Developing identity

So Ronaldo has had a new hair cut, an event which made the newspapers. I have a passing moment of sympathy for a man who cannot visit the barbers without the press, then the feeling passes to be replaced by some sadness that inevitably during the coming weeks many young people will also change their hair style in the same way in order to express themselves as an individual. Doing what everyone else is doing in order to express who you are seems to me to be a poor starting place for developing character and individuality.

The question of school uniform ebbs and flows during the years. I have always been completely clear that a uniform and standards of presentation are of the utmost importance. School is a place of work and, like other workplaces, should be as enjoyable as possible whilst getting the job done we are there to do. Putting on the costume of the work place sets the mood – shirt, tie, blazer, grey trousers, black shoes – what could be more straightforward. In removing clothing as an expression of the individual we free, rather than diminish, the possibility of individuality because that is much more to do with what we are and what we do rather than how we look. The same goes for haircuts. Our rules allow only for very straightforward styles. Sometimes I am told that the style is an important part of expressing character, but I am afraid it isn’t and it will not be since the inevitable fact is that young people will express Ronaldo’s character before their own.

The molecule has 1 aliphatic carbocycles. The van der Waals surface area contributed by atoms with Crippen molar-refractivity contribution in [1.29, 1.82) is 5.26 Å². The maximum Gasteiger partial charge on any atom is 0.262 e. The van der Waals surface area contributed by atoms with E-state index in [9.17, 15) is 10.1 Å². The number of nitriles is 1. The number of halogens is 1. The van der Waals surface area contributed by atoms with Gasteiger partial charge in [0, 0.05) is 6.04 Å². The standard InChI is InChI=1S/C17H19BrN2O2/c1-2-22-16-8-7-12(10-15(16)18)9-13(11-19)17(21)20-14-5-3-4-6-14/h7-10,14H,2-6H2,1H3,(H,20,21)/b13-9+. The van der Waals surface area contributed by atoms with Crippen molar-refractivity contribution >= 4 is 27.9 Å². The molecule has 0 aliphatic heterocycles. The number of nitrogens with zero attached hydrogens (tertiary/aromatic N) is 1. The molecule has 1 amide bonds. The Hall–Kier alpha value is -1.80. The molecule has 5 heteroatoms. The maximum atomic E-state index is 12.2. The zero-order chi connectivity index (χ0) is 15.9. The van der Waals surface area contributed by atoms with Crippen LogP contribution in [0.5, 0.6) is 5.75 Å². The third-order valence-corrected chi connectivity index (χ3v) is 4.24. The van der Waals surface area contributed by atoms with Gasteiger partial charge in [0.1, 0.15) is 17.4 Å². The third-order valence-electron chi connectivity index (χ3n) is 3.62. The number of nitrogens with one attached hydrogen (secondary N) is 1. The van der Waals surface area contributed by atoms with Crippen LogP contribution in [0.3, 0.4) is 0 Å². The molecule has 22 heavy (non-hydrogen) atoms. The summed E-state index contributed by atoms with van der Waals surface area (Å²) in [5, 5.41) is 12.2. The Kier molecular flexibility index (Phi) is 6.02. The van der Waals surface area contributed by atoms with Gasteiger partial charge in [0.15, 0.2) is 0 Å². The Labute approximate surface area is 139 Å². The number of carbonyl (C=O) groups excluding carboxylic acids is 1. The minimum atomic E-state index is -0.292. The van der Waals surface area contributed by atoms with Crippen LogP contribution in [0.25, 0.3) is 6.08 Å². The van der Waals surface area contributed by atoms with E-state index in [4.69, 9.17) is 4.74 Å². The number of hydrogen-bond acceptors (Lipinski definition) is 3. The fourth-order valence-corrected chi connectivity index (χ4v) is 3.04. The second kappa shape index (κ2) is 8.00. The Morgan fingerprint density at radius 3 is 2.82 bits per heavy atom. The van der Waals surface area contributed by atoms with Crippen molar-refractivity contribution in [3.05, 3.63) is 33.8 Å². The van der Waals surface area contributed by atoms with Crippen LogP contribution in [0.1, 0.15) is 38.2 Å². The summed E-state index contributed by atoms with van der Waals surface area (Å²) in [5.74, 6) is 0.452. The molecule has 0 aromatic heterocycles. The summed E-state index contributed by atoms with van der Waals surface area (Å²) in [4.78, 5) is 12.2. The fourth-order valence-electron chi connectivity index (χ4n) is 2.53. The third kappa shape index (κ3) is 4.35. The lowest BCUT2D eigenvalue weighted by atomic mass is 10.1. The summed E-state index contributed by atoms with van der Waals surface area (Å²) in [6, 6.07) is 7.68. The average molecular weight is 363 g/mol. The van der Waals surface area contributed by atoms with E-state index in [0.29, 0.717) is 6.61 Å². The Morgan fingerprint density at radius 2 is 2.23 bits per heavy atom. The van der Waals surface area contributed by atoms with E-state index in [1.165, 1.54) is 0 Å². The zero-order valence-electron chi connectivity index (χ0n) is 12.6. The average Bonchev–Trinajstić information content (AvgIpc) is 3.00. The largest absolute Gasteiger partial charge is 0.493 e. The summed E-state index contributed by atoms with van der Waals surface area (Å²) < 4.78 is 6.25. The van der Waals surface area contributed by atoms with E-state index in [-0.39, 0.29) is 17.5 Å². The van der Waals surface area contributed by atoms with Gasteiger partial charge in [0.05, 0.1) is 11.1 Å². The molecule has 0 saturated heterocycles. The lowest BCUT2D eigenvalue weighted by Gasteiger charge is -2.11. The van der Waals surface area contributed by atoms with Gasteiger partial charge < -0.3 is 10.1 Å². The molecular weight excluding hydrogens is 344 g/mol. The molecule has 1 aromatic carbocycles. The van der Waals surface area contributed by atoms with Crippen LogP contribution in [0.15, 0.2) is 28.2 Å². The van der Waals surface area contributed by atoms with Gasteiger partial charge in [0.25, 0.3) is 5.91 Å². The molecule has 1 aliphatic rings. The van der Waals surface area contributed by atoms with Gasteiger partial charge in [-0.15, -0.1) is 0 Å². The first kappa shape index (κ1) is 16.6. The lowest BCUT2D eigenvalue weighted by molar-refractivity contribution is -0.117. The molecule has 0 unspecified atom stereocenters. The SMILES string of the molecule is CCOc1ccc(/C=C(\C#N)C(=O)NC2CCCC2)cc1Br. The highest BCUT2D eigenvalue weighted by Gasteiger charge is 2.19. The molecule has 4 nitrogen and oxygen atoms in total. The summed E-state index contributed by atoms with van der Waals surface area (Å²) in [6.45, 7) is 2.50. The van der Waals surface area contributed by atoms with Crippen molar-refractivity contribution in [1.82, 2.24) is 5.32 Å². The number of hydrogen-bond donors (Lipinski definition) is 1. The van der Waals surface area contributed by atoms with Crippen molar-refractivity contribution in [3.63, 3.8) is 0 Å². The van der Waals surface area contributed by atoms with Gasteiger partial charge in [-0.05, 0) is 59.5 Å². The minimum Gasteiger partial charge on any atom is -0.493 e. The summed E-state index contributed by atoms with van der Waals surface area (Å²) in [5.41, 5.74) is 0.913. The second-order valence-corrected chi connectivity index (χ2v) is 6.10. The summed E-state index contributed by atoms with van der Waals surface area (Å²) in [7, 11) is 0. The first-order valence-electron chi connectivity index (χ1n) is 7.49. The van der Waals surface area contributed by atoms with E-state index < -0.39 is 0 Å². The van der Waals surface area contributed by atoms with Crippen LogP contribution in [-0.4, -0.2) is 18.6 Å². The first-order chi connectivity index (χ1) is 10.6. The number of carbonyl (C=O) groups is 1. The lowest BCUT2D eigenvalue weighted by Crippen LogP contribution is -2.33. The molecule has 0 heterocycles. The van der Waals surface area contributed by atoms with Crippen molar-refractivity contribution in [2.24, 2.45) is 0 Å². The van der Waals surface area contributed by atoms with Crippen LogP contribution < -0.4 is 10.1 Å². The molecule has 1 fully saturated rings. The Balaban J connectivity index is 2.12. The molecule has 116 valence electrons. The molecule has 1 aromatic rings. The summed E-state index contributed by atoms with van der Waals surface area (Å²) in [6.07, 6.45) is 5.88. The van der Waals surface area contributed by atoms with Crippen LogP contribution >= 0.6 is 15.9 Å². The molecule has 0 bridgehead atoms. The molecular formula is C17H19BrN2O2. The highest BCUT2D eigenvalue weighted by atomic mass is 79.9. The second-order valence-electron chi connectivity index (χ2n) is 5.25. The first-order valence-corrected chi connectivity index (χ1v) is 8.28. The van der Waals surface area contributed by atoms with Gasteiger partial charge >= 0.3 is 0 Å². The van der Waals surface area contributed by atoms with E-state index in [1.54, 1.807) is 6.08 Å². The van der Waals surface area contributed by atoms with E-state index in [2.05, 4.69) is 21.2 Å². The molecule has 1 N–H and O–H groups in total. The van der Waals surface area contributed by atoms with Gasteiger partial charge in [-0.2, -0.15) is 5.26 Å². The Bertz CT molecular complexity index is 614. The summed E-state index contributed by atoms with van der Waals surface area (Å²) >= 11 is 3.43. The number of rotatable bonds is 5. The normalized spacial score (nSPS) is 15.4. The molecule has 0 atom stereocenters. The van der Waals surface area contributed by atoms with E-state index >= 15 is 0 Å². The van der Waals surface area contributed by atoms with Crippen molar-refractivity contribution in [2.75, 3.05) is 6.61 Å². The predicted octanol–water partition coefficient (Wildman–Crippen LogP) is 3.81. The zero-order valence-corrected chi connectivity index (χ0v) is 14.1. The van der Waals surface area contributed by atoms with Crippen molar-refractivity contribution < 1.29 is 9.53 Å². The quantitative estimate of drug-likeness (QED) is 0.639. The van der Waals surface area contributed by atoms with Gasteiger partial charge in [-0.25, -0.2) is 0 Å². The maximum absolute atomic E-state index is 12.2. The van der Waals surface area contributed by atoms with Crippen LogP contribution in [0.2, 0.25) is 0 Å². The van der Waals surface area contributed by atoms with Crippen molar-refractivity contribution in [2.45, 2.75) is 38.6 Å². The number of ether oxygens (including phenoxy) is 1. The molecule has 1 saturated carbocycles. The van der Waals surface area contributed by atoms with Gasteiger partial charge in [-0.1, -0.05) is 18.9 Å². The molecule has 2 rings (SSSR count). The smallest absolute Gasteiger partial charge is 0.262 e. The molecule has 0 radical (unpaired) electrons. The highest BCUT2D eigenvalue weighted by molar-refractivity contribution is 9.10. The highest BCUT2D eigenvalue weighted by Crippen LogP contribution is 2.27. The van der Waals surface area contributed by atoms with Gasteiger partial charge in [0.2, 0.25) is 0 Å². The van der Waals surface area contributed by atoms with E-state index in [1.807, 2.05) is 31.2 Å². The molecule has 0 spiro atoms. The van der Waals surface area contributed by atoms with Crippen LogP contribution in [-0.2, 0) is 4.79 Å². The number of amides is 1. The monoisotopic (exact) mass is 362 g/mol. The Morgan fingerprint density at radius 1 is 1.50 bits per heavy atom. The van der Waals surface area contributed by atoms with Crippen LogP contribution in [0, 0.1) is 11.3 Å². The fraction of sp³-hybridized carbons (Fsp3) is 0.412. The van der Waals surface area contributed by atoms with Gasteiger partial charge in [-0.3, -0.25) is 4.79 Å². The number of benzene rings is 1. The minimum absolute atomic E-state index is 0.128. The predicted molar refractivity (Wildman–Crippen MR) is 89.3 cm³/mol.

Removing how we look as the prime expression of our individuality is of great importance far beyond school uniform. Young people are far more conscious of how their body looks than was once the case. They are too fat or thin or their real looks do match up to the photoshopped image on an instagram account, as indeed it never could. We should not deny the fun of looking good but we must never allow ourselves to believe how we look is who we are.

Society and especially those educating the young have a great duty to free us from surface expressions of individuality by introducing conventional codes – this is one area where control actually frees rather than constrains, as it allows individual character to be so much deeper than our attempt to conform to current fashion.

About Philip Britton

Philip Britton is Headmaster of Bolton School Boys’ Division. He was brought up on Tyneside, took a first in physics at Oxford and did teacher training at Cambridge. He worked as physics teacher, Head of Physics and Deputy Head at Leeds Grammar School before moving to Bolton in 2008. In 2010 he was awarded an MBE for services to physics and is a Fellow of the Institute of Physics where he has been much involved in physics education, encouraging teachers to encourage the next generation of physicists.